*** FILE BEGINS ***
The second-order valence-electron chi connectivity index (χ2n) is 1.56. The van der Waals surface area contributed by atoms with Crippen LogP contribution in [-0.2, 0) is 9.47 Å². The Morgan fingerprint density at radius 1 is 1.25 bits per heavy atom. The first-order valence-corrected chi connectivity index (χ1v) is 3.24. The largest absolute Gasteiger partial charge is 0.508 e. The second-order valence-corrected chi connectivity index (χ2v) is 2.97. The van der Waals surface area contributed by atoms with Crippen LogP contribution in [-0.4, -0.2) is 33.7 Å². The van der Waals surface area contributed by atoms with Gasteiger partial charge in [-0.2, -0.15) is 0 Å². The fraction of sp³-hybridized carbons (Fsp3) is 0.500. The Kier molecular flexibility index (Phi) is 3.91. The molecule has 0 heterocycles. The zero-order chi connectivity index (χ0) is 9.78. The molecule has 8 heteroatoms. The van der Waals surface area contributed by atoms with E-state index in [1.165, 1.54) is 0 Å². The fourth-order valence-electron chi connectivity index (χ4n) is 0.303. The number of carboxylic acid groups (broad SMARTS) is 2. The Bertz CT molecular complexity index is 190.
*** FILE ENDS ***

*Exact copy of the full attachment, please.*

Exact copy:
The second-order valence-electron chi connectivity index (χ2n) is 1.56. The van der Waals surface area contributed by atoms with Crippen LogP contribution in [-0.2, 0) is 9.47 Å². The Morgan fingerprint density at radius 1 is 1.25 bits per heavy atom. The first-order valence-corrected chi connectivity index (χ1v) is 3.24. The largest absolute Gasteiger partial charge is 0.508 e. The second-order valence-corrected chi connectivity index (χ2v) is 2.97. The van der Waals surface area contributed by atoms with Crippen LogP contribution in [-0.4, -0.2) is 33.7 Å². The van der Waals surface area contributed by atoms with Gasteiger partial charge in [-0.2, -0.15) is 0 Å². The fraction of sp³-hybridized carbons (Fsp3) is 0.500. The Kier molecular flexibility index (Phi) is 3.91. The molecule has 0 heterocycles. The zero-order chi connectivity index (χ0) is 9.78. The molecule has 8 heteroatoms. The van der Waals surface area contributed by atoms with E-state index in [1.165, 1.54) is 0 Å². The fourth-order valence-electron chi connectivity index (χ4n) is 0.303. The number of carboxylic acid groups (broad SMARTS) is 2. The Bertz CT molecular complexity index is 190.